Turn left onto Károly krt., 34 m. Turn left onto Dohány u. and the Great Synagogue will be on the left. Kinor David is at Dohány utca 10. Budapest's largest kosher restaurant, 'David's Harp' is a cut above the usual and serves dinner as well. There are special fish dishes and Israeli treats as well. Shabbat meals (Friday dinner and Saturday lunch) by prepaid reservation only. Pay in advance for Friday dinner and Saturday lunch. Open: 11.00 - 23.00 MON - FRI & SUN, 12.00 - 14.00 SAT.
Royal Palace (Királyi Palota): Castle Hill, a UNESCO World Cultural Heritage site, consists of two parts: the Royal Palace (no longer a castle), and the associated Castle District, which is now a mostly reconstructed city reflecting a former time in history. The Royal Palace is home to a number of museums, including the Hungarian National Gallery and the Budapest Museum. The National Archives, the equivalent to the Hungarian Library of Congress, is an attached building in the back. The rest of the Castle District is a small tapered neighborhood with cobblestone streets and twisting alleys; with the exception of buses, most traffic is prohibited, making the streets pedestrian-friendly enhancing the tranquility and the old-world feel. Other attractions include the Lion Courtyard (guarded by lions), the Matthias Well (a bronze statue of King Matthias) and the statue of the Turul Bird (the mythological bird of the Magyars). Prime examples of every type of Hungarian architecture, from early Gothic to neo-Romanesque, can be seen. A leisurely walk in the Castle District will be a historical and memorable experience.
History: The original Royal Palace was destroyed and rebuilt many times - like the Matthias Church. King Béla IV started building the palace in the 13th century after the Mongol invasion. The foundations of today's castle, which would later be besieged no less than thirty-one times, were laid in the fourteenth century when King Lajos the Great built a castle in Romanesque style, which was completed in 1356. Some forty years later, during the reign of Sigismund of Luxembourg, this early castle was replaced by a Gothic-style palace. It was one of the grandest palaces in Europe with an impressive large Knights' Hall. The original Gothic Palace was built and expanded for 300 years. The golden era of the palace was under the rule of King Matthias (1451-90). He ordered the construction of a new palace in Renaissance style. A palace garden was also created during Matthias' reign, which marked a high point in Budapest's history. Artists and craftsmen from across the continent were lured by the city's prosperity. Nothing remains of the early splendor of the Buda Castle. When Budapest was recaptured after the Turkish ruled the city between 1541 and 1686, the complex was completely in ruins. It was totally in ruins in 1686 when the Habsburg army liberated Buda from the Turkish occupation. The Habsburgs built a completely new, small Baroque palace in the beginning of the 18th century. It was designed by Fortunato de Prati and construction was supervised by Johann Hölbling. The palace was extended by Empress Maria Theresa, but the great fire of 1810 and in 1849 the (failed) attack of the castle during the Hungarian revolt, in the 1848-49 War of Independence, against the Habsburgs destroyed much of the new palace. The following reconstruction almost doubled it in length at the end of the 19th century (now it's 304 m long) and a large wing was attached to the back. The Habsburg palace was rebuilt and expanded by Miklós Ybl, one of Hungary's greatest architects. He was aided by Alajos Hauszmann, who was responsible for much of the interior and the impressive Baroque dome. The reconstruction of the palace was mostly symbolic, since no monarch had lived here since 1541.The palatial complex was still inhabited though and until 1944 it was the residence of Miklós Horthy, regent of Hungary. In 1945 it was the last defense of the German troops in Budapest. Reconstruction of the castle started in 1950 following a design by architect István Janáki, based on Ybl's plans. The original Baroque dome was replaced with a classicist version. Post-war reconstruction revealed Gothic and Renaissance foundations that have been incorporated in the building during the reconstruction works. It resulted in that the Palace is a mix of architectural styles.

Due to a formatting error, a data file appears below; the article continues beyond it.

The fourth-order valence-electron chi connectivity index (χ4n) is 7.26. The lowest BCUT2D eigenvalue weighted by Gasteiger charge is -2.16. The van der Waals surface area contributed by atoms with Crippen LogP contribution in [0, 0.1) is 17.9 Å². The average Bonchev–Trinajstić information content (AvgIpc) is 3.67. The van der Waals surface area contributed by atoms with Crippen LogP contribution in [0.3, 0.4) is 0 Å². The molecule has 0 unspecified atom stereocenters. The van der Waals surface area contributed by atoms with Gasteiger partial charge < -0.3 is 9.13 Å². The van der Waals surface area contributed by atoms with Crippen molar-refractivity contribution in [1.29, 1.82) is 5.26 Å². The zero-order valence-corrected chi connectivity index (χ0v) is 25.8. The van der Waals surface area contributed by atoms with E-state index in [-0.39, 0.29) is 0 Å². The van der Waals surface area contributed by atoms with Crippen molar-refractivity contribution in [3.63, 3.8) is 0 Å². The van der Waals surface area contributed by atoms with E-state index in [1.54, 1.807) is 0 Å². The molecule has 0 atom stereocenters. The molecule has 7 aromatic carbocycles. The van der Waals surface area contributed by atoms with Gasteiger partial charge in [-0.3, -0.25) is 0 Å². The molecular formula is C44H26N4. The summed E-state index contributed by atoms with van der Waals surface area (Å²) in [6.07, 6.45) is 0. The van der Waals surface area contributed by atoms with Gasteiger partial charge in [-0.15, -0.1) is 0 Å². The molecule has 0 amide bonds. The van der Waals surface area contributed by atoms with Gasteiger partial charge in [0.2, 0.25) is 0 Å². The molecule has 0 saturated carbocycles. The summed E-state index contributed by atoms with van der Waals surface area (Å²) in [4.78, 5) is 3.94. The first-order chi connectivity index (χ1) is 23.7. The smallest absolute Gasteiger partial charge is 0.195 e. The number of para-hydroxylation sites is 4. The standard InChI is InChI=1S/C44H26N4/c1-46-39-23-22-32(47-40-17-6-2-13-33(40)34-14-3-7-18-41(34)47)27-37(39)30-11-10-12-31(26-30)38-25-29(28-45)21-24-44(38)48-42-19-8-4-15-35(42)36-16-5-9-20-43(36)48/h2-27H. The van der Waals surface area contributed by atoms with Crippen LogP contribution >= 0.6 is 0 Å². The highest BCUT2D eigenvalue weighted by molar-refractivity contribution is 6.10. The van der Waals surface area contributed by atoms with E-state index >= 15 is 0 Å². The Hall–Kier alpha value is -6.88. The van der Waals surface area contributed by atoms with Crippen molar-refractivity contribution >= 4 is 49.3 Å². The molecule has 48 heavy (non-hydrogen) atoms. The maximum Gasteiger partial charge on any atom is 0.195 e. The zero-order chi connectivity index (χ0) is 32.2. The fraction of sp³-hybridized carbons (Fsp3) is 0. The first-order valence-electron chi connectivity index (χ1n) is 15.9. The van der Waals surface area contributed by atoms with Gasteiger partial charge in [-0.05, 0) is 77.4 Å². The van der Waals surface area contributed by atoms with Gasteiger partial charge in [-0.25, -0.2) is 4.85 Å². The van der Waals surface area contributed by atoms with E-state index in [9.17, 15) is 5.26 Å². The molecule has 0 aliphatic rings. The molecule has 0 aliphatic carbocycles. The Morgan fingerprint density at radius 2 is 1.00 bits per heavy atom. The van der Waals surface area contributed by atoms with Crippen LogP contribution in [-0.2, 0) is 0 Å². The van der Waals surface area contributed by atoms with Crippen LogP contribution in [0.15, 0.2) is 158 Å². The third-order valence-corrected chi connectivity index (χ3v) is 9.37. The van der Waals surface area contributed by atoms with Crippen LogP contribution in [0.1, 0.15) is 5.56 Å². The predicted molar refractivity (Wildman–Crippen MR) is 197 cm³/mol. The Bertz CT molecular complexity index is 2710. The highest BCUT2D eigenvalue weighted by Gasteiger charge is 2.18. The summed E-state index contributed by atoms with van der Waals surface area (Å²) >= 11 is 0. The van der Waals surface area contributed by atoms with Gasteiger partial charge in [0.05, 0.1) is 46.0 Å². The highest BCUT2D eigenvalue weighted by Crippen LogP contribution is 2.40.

The main structure of the Buda Castle, known as the Royal Palace, is rather austere. The interior in particular is completely devoid of ornamentation and none the magnificent royal apartments have been reconstructed. But the Buda Castle is still an imposing complex, and its more than three hundred meter long facade facing the Danube is particularly impressive. The palace consists of a number of wings (named after the letters A to F) arranged around the Lion Courtyard. There is the beautiful Lions' Gate, with four Lions guarding the gate, two on the inside and two on the outside:
The courtyard is bordered by the National Library and two museums, the National Gallery and the Budapest History Museum. There's plenty more to see around the palace, such as several statues and fountains:
The Horse-herd Statue in the Western courtyard of Buda Castle is a different bronze statue, as it was complimented by lovely flower beds and the castle as a backdrop. The statue is the work of György Vastagh. It was sculpted in 1901, and depicts a horseman from the Hortobágy area, taming a wild horse. The statue was displayed in the World Universal Exposition in Paris, but was damaged and removed in the 1960's, to be restored and re-located in the western forecourt of the Buda Royal Palace in 1983: